SPSS (SPSS, Chicago, IL, USA) was used to perform statistical data analysis. All data were presented as mean ± standard deviation. Groups were compared by using one-way analysis of variance (ANOVA) followed by Duncan’s post hoc test of multiple comparisons. values ≤ 0.05 were considered statistically significant.

3. Results

3.1. Components of TFW

Dried fruits of T. chebula, obtained from Muan Province, Korea, were extracted with water as described under Materials and Methods to produce TFW dry powder. Total phenolic acid and total tannin content were found to be approximately 28.7% and 31.6%, respectively. The protein and polysaccharide contents of TFW were approximately 4.1%, and 9.1%, respectively. Because TFW contains abundant tannins, we assume that these tannins may be the main components responsible for the pharmacological effects of TFW.

3.2. TFW Scavenges Oxidation and Possesses Metal-Chelating Activity

Dose-response curve of DPPH scavenging activity of TFW, gallic acid, and chebulic acid is shown in Figure 1(a). Inhibitory concentration 50 (IC50) values of TFW, gallic acid, and chebulic acid were found to be 1.52, 0.85, and 1.1 μg/mL, respectively. Figure 1(b) shows the dose-response curve of metal-chelating activity of TFW and gallic acid. IC50 values of TFW, gallic acid, and chebulic acid for metal-chelating activity were 712.1, 33.4, and 75.4 μg/mL, respectively. Nevertheless, when compared to EDTA (1 μg/mL), the chelating activity of TFW or gallic acid or chebulic acid was found to be low. Furthermore, the concentration of malondialdehyde (MDA), a measure of serum lipid peroxidation, in the normal and the control groups was and μM, respectively. TFW, gallic acid, and chebulic acid significantly reduced serum lipid peroxidation induced by CuSO4 in a dose dependent manner (Figure 1(c)).

Figure 1: DPPH scavenging activity, NO scavenging activity, and metal chelation activity of TFW: (a) DPPH scavenging activity of TFW, gallic acid, and chebulic acid; values are expressed as mean ± standard deviation; . (b) Chelating activity of TFW, gallic acid, and chebulic acid; values are expressed as mean ± SD, . (c) Effect of TFW, gallic acid, and chebulic acid on serum lipid peroxidation; values are expressed as mean ± SD; .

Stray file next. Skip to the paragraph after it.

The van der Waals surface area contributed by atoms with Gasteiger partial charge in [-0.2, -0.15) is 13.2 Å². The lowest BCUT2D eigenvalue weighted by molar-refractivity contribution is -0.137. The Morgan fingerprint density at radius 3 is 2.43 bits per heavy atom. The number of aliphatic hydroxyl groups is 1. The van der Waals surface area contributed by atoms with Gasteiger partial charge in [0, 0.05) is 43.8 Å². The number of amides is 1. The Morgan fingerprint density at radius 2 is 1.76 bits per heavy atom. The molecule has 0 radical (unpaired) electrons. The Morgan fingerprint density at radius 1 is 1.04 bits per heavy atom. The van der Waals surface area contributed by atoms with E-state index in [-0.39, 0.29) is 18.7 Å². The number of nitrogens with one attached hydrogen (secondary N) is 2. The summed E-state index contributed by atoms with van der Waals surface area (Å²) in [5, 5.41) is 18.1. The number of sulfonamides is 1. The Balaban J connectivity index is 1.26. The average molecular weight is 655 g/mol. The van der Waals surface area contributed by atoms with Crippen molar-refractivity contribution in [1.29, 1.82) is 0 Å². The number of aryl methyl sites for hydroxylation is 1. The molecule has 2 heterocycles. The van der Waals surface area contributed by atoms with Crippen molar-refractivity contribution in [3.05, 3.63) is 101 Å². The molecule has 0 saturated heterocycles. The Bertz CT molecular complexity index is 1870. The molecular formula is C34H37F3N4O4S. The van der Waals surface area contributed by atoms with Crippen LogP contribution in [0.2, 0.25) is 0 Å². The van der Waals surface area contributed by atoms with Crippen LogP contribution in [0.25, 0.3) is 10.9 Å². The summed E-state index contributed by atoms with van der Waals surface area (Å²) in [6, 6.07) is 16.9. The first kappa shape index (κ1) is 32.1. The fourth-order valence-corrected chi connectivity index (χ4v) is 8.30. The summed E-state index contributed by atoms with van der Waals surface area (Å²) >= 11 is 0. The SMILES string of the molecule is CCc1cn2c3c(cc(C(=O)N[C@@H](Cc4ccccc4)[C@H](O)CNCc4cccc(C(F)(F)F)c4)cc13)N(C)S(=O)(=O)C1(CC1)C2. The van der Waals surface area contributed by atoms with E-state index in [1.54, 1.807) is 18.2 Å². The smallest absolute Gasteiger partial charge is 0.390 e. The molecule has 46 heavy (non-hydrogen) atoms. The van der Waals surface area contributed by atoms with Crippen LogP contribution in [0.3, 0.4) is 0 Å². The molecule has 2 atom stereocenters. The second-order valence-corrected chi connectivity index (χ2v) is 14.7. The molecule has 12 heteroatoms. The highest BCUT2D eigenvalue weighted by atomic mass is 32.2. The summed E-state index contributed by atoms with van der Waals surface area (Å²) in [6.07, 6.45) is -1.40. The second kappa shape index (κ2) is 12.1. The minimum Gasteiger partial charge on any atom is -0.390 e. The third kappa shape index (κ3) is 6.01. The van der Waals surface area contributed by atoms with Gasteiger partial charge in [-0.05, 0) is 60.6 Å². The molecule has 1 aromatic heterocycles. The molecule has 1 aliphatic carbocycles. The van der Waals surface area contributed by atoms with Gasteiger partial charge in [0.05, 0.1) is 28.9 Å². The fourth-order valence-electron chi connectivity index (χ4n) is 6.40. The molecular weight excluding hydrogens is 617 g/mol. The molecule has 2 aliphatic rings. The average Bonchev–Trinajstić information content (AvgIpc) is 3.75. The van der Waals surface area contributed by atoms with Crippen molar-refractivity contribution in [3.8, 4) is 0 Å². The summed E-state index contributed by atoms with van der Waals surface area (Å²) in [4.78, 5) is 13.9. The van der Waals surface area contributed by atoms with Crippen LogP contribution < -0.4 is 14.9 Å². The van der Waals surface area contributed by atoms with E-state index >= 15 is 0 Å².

3.3. TFW Inhibits iNOS, COX-2 Expression, and NO Production in RAW 264.7 Cells

The anti-inflammatory effect of TFW was determined in lipopolysaccharide (LPS) induced RAW 264.7 cells. TFW up to 250 μg/mL did not show any toxicity in normal cells (Figure 2(a)). Stimulation of the cells with LPS for 24 h increased the production of NO (μM). TWF dose dependently decreased LPS induced NO production (Figure 2(b)). Similarly, the expression of inflammatory enzymes COX-2 and iNOS were induced by LPS. TWF significantly decreased the expression of both iNOS and COX-2 (Figures 2(c)2(e)).

Figure 2: NO production, iNOS, and COX-2 expression in LPS stimulated RAW 264.7. RAW 264.7 cells were pretreated with TFW for 1 h followed by stimulation with LPS for additional 24 h. (a) The cell viability was determined using MTT assay. (b) NO production was measured using Griess reagent. (c) The expression of iNOS and COX-2 was determined by Western blot. β-actin was used for normalization. (d) Normalized quantitative data for iNOS expression. (e) Normalized quantitative data for COX-2 expression. Values are expressed as mean ± SD; . and versus control (LPS alone).
3.4. TFW Inhibits VSMC Migration

The effects of TFW on VSMC migration as evaluated by using a wound healing assay and Boyden chamber are as shown in Figure 3. TFW dose dependently suppressed PDGF-BB induced VSMC wound healing for 6, 12, and 24 h after injury (Figure 3(b)). TFW at 100 and 250 μg/mL showed the significant inhibition of healing (approximately 30% and 56% compared with control, resp.) at 12 h. The magnitude of inhibition remained suppressed with 50, 100, and 250 μg/mL of TFW (approximately 20%, 35%, and 60% compared with control, resp.) at 24 h. Next, we evaluated VSMC migration using a modified transwell apparatus. The cellular migration was induced by PDGF-BB that increased the basal migration of VSMC by 4.4-fold compared to PDGF-BB nontreated cells. TFW at 50, 100, and 250 μg/mL inhibited PDGF-BB-stimulated VSMC migration by 45%, 74%, and 75%, respectively (Figure 3(d)).

Figure 3: Effect of TFW on VSMC migration. (a) Subconfluent VSMCs were scraped off with a pipette tip to induce wounds and then the cells were treated with TFW for 1 h followed by PDGF-BB treatment. Images of wounded area were captured immediately (time 0) and 6, 12, and 24 h after injury. (b) Finally wound closure was quantified as percentage of the initial wound area that had been recovered with VSMCs. Values are expressed as mean ± SD (). and versus control (PDGF-BB alone); original magnification 200x. (c) The cells were allowed to migrate in the presence of PDGF-BB and the indicated concentrations of TFW for 6 h. After staining with eosin and hematoxylin, the migrated cells were counted (d) in 5 high power fields (200x). Values are expressed as mean ± SD (). and versus control (PDGF-BB alone).
3.5. TFW Inhibits MMPs Expression and FAK Activation to Attenuate VSMC Migration